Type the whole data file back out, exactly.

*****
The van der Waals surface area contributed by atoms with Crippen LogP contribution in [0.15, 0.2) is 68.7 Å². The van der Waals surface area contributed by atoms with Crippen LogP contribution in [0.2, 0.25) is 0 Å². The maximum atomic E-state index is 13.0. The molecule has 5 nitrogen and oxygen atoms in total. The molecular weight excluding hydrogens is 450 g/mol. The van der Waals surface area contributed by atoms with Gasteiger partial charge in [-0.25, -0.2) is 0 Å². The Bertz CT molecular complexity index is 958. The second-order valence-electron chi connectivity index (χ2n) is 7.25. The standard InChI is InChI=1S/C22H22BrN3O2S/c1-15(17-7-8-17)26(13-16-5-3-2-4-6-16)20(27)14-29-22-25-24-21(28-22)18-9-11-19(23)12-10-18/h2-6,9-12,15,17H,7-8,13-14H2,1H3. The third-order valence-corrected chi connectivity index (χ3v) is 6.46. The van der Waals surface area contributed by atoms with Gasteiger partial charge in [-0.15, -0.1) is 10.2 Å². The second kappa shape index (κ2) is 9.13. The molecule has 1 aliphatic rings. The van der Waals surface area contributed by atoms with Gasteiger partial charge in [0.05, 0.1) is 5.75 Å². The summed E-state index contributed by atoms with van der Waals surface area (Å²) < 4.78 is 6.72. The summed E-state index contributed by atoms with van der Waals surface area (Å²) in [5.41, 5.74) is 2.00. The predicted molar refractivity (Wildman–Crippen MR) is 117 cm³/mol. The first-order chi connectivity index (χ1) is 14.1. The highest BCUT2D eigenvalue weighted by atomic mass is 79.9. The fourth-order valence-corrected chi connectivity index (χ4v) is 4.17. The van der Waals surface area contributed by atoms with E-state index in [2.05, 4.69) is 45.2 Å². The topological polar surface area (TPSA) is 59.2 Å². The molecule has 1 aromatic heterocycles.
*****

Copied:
The van der Waals surface area contributed by atoms with Crippen LogP contribution in [0.15, 0.2) is 68.7 Å². The van der Waals surface area contributed by atoms with Crippen LogP contribution in [0.2, 0.25) is 0 Å². The maximum atomic E-state index is 13.0. The molecule has 5 nitrogen and oxygen atoms in total. The molecular weight excluding hydrogens is 450 g/mol. The van der Waals surface area contributed by atoms with Gasteiger partial charge in [-0.25, -0.2) is 0 Å². The Bertz CT molecular complexity index is 958. The second-order valence-electron chi connectivity index (χ2n) is 7.25. The standard InChI is InChI=1S/C22H22BrN3O2S/c1-15(17-7-8-17)26(13-16-5-3-2-4-6-16)20(27)14-29-22-25-24-21(28-22)18-9-11-19(23)12-10-18/h2-6,9-12,15,17H,7-8,13-14H2,1H3. The third-order valence-corrected chi connectivity index (χ3v) is 6.46. The van der Waals surface area contributed by atoms with Gasteiger partial charge in [-0.15, -0.1) is 10.2 Å². The second kappa shape index (κ2) is 9.13. The molecule has 1 aliphatic rings. The van der Waals surface area contributed by atoms with Gasteiger partial charge in [0.05, 0.1) is 5.75 Å². The summed E-state index contributed by atoms with van der Waals surface area (Å²) < 4.78 is 6.72. The summed E-state index contributed by atoms with van der Waals surface area (Å²) in [5.41, 5.74) is 2.00. The predicted molar refractivity (Wildman–Crippen MR) is 117 cm³/mol. The first-order chi connectivity index (χ1) is 14.1. The highest BCUT2D eigenvalue weighted by atomic mass is 79.9. The fourth-order valence-corrected chi connectivity index (χ4v) is 4.17. The van der Waals surface area contributed by atoms with E-state index in [2.05, 4.69) is 45.2 Å². The topological polar surface area (TPSA) is 59.2 Å². The molecule has 1 aromatic heterocycles.